Fitbit ups price range in possible $754 million IPO

The wearable fitness device company will offer shares between $17 and $19 in its initial public offering.

Don Reisinger
Former CNET contributor Don Reisinger is a technology columnist who has covered everything from HDTVs to computers to Flowbee Haircut Systems. Besides his work with CNET, Don's work has been featured in a variety of other publications including PC World and a host of Ziff-Davis publications.
Don Reisinger
3 min read

The Fitbit Surge smartwatch is one of many wearables the company has developed. Sarah Tew

As it gets closer to becoming the first wearable-tech focused company to go public, Fitbit looks to raise even more cash.

The wearable technology maker issued an amendment to a Securities and Exchange Commission filing on Tuesday, saying that it has upped its proposed initial public offering share price range to between $17 and $19. Last month, the 8-year-old startup -- a leading maker of fitness- and health-tracking gadgets based in San Francisco -- announced plans to go public, saying that it expected to offer shares for between $14 and $16.

Fitbit on Tuesday assumed an IPO price of $18 a share and said it expects to net $373.9 million at the midrange price. The company plans to sell 22.4 million shares. Fitbit also disclosed in the filing that shareholders plan to sell 12 million shares. In total, the IPO could net more than $750 million at the top end of the range.

Fitbit finds itself in the middle of a hot wearable technology market. Nearly every prominent technology company is getting into the wearables space in some way, offering fitness trackers, smartwatches and other devices. Apple gave the sector a boost with the launch of its Apple Watch, a smartwatch that doubles as a fitness and activity tracker. Samsung and LG, as well as smaller companies like Jawbone and Pebble, are also competing in the wearables market. Even non-traditional technology companies, like watchmaker Fossil, are seeing opportunities in the wearables space.

When Fitbit goes public on the New York Stock Exchange under the ticker symbol "FIT," it will be one of the first companies focused solely on wearables to do so. While the IPO may not be the largest technology offering nor the most-watched, it'll be a symbolic victory for a wearables market that has grown from obscurity to mainstream attention.

"It's no longer just a niche category and is appealing to a much wider range of consumers who are not fitness buffs," Wes Henderek, an industry analyst with the NPD Group, said last month of the wearables market.

Founded in October 2007 by James Park and Eric Friedman, Fitbit focuses its efforts on a wide range of simple, colorful devices meant to be clipped or strapped to the body for counting steps, measuring sleep activity and monitoring workouts. Fitbit also develops proprietary companion software for smartphones and the Web. In addition to displaying stats, the software includes training tips and a calorie tracker to improve the user's health regimen.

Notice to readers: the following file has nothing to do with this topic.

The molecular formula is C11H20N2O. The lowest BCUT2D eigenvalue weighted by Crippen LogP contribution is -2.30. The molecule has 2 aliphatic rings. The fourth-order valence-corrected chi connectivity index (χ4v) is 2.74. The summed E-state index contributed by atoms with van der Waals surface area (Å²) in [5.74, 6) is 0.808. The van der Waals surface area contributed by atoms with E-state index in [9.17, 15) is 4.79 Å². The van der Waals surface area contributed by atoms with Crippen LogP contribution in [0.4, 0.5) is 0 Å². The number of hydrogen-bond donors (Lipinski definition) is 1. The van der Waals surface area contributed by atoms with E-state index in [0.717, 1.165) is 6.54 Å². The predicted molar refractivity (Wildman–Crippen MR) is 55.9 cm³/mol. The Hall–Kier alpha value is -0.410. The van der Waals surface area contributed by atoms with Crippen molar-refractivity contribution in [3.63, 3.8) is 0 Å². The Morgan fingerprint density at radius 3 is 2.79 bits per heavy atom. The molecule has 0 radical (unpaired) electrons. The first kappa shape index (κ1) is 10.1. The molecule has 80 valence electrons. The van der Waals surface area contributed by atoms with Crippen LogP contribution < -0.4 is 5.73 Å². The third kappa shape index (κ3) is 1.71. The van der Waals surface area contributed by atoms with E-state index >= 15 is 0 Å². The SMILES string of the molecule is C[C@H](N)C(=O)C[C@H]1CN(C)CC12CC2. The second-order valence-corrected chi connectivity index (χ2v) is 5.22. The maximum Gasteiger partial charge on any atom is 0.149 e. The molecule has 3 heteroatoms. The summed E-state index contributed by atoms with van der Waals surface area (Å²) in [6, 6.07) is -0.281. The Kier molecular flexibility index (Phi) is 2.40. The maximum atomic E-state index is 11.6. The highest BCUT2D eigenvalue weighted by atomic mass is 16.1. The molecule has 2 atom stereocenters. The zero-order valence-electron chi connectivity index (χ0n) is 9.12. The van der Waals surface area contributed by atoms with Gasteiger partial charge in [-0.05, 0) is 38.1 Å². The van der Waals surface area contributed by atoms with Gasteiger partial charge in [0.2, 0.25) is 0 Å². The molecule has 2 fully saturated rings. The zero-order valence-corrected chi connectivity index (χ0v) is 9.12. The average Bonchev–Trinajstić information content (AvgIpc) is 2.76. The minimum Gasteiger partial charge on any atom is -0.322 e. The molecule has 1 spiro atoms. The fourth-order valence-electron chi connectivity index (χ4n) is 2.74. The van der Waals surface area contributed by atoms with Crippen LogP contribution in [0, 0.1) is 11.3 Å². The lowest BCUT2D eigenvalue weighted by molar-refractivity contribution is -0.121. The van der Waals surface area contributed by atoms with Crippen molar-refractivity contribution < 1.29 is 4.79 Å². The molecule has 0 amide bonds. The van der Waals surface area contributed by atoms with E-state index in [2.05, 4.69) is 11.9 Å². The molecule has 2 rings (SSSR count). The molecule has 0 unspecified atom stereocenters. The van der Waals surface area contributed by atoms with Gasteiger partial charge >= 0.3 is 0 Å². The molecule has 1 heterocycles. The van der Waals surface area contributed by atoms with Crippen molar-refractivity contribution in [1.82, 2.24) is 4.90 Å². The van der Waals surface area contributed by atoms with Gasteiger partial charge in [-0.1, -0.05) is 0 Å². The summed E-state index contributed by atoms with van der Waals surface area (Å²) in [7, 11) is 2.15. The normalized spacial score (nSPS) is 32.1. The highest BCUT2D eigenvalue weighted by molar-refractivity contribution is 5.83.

New Fitbit Charge HR and Surge add heart rate to the equation (pictures)

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While Fitbit has competitors with far more cash and power in the marketplace, the company has been successful in getting its products onto customers' bodies. In 2011, Fitbit sold just 200,000 wearables. Last year, that number jumped to 10.9 million. Meanwhile, the company's active user base grew from 2.6 million in 2013 to 6.7 million in 2014. Its revenue last year was $745.4 million, and it posted a profit of $131.8 million.

Not everyone is convinced that Fitbit's success was its own making. Late last month, competitor Jawbone filed a lawsuit against Fitbit, accusing the company of poaching its employees to steal vital business plans. Fitbit has fiercely denied the claims and says it plans to fight the lawsuit.

Fitbit's decision to up its IPO pricing suggests the company is seeing stronger-than-expected demand for its shares. Before a company goes public, it shares details on its business with financial institutions. Based on the feedback and expected demand within the investor community, a price range is set, and can be modified as the process goes on.

Establishing a price range suggests an offering is closing in, though exactly when is unknown. Fitbit did not say when it plans to go public and won't announce the news until it's ready.

In total, there will be 34.5 million Fitbit shares available after the company's IPO. If demand is significant, financial institutions will have the right to exercise an overallotment option, allowing them to buy an additional 5.2 million shares.

Looking ahead, Fitbit says that it plans to use the cash raised through the IPO to fund its ongoing research and development, and may also use a port to acquire another company.

Fitbit did not immediately respond to a request for comment.